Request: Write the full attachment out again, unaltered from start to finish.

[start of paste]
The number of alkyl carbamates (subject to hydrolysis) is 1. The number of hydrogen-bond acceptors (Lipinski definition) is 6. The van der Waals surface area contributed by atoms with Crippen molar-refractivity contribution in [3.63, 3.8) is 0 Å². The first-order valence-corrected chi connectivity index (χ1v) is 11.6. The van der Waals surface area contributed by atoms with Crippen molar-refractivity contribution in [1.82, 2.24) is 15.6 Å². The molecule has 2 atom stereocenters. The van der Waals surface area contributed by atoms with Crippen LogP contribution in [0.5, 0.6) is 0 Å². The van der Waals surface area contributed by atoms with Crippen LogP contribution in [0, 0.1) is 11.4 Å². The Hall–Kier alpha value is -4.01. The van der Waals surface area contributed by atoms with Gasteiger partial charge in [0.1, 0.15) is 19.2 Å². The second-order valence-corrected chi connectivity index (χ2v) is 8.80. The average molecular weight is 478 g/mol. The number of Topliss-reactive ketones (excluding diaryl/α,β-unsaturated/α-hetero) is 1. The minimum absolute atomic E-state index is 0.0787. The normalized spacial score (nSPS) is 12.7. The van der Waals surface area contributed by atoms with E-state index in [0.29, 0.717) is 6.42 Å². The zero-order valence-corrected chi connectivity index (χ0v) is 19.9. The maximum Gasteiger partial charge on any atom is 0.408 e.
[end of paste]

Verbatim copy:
The number of alkyl carbamates (subject to hydrolysis) is 1. The number of hydrogen-bond acceptors (Lipinski definition) is 6. The van der Waals surface area contributed by atoms with Crippen molar-refractivity contribution in [3.63, 3.8) is 0 Å². The first-order valence-corrected chi connectivity index (χ1v) is 11.6. The van der Waals surface area contributed by atoms with Crippen molar-refractivity contribution in [1.82, 2.24) is 15.6 Å². The molecule has 2 atom stereocenters. The van der Waals surface area contributed by atoms with Crippen LogP contribution in [0.5, 0.6) is 0 Å². The van der Waals surface area contributed by atoms with Crippen LogP contribution in [0, 0.1) is 11.4 Å². The Hall–Kier alpha value is -4.01. The van der Waals surface area contributed by atoms with Gasteiger partial charge in [0.1, 0.15) is 19.2 Å². The second-order valence-corrected chi connectivity index (χ2v) is 8.80. The average molecular weight is 478 g/mol. The number of Topliss-reactive ketones (excluding diaryl/α,β-unsaturated/α-hetero) is 1. The minimum absolute atomic E-state index is 0.0787. The normalized spacial score (nSPS) is 12.7. The van der Waals surface area contributed by atoms with E-state index in [0.29, 0.717) is 6.42 Å². The zero-order valence-corrected chi connectivity index (χ0v) is 19.9. The maximum Gasteiger partial charge on any atom is 0.408 e.